If you can't see it, it never happened, the legitimation experiences of women and men living with repetitive strain injuries of the upper extremities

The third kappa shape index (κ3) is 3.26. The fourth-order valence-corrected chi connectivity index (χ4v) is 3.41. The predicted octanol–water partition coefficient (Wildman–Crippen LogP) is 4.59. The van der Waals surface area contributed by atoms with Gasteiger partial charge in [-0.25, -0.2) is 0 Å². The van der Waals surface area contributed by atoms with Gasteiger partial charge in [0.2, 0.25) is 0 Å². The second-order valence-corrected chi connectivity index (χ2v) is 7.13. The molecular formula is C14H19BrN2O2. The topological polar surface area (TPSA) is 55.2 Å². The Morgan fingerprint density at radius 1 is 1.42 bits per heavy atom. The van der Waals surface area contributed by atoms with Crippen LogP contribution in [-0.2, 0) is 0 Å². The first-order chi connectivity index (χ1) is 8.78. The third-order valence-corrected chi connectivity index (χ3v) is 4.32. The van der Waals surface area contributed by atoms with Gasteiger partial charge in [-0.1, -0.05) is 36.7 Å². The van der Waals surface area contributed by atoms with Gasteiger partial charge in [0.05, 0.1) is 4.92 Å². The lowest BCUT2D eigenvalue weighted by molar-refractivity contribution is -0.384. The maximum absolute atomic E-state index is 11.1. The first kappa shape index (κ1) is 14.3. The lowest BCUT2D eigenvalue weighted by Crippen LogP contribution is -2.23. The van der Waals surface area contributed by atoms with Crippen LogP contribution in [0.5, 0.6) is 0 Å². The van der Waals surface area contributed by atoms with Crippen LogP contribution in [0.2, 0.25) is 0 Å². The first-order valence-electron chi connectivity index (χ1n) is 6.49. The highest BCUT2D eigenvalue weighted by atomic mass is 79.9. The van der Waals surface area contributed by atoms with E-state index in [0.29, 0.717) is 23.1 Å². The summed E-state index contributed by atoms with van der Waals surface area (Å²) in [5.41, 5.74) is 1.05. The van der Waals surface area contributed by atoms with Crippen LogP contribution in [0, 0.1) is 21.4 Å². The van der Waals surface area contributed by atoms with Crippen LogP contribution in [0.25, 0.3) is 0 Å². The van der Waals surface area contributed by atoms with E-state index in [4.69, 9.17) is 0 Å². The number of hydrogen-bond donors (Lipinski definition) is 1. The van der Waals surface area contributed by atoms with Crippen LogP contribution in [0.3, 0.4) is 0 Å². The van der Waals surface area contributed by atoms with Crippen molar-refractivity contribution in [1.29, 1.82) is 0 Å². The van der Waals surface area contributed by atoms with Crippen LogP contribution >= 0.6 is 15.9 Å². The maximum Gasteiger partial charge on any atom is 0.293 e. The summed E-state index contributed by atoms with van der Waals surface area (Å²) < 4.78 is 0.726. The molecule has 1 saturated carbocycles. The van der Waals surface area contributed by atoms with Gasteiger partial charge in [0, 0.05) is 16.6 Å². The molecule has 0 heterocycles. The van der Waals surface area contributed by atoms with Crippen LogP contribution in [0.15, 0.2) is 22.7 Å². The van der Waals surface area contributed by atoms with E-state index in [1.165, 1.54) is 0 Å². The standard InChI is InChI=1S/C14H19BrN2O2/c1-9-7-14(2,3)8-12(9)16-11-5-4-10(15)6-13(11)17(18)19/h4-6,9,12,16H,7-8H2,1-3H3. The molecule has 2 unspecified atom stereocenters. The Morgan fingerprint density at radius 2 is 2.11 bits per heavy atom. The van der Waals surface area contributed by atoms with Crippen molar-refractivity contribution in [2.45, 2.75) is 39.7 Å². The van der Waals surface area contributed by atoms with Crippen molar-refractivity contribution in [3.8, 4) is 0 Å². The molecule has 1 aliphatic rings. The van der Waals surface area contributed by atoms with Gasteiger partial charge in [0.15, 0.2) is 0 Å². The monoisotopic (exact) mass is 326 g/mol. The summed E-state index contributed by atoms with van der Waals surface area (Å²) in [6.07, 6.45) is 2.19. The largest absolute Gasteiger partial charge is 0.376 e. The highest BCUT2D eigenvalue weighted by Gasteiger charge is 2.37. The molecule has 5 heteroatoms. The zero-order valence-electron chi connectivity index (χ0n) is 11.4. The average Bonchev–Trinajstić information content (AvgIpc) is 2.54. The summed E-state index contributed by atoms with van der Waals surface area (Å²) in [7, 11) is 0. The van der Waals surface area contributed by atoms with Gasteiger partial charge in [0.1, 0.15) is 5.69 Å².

Work-related upper limb disorders are widespread despite improved ergonomic awareness and practice (Gardiner, 1998). Women and men in today's workforce who sustain these disorders face the challenge of living with a contested condition. To date, there is little known about the legitimation experiences of persons with repetitive strain injuries (RSIs). This study is a qualitative examination of 12 women and men living with RSIs of the upper extremities. All participants were recruited from the Manitoba Federation of Labour Occupational Health Centre in Winnipeg. In-depth interviews were conducted in order to explore the legitimation of these conditions, and to show if and how the process differs by gender. Four main themes emerged from the interviews: the illness experience of RSIs, the presentation of symptoms, sources of legitimation and the recovery process. These themes revealed that women and men with RSIs negotiated definitions of their conditions in order to gain access to various forms of social support, and to confirm their identities in the eyes of physicians, employers, co-workers, friends, family members, and themselves. The strategies adopted by participants to facilitate the acceptance of their RSIs challenge the conception of ill persons as passive agents in the legitimation process. Comparison of the stories of female and male participants also revealed that gender shaped the experience of RSIs. The women and men in this study differed with respect to the value placed on the external and internal legitimation of RSIs, and rehabilitation outcomes. Their accounts contribute to the qualitative literature of RSIs, and provide insight into the impact of gender and context on the experience of a work-related condition that is contested.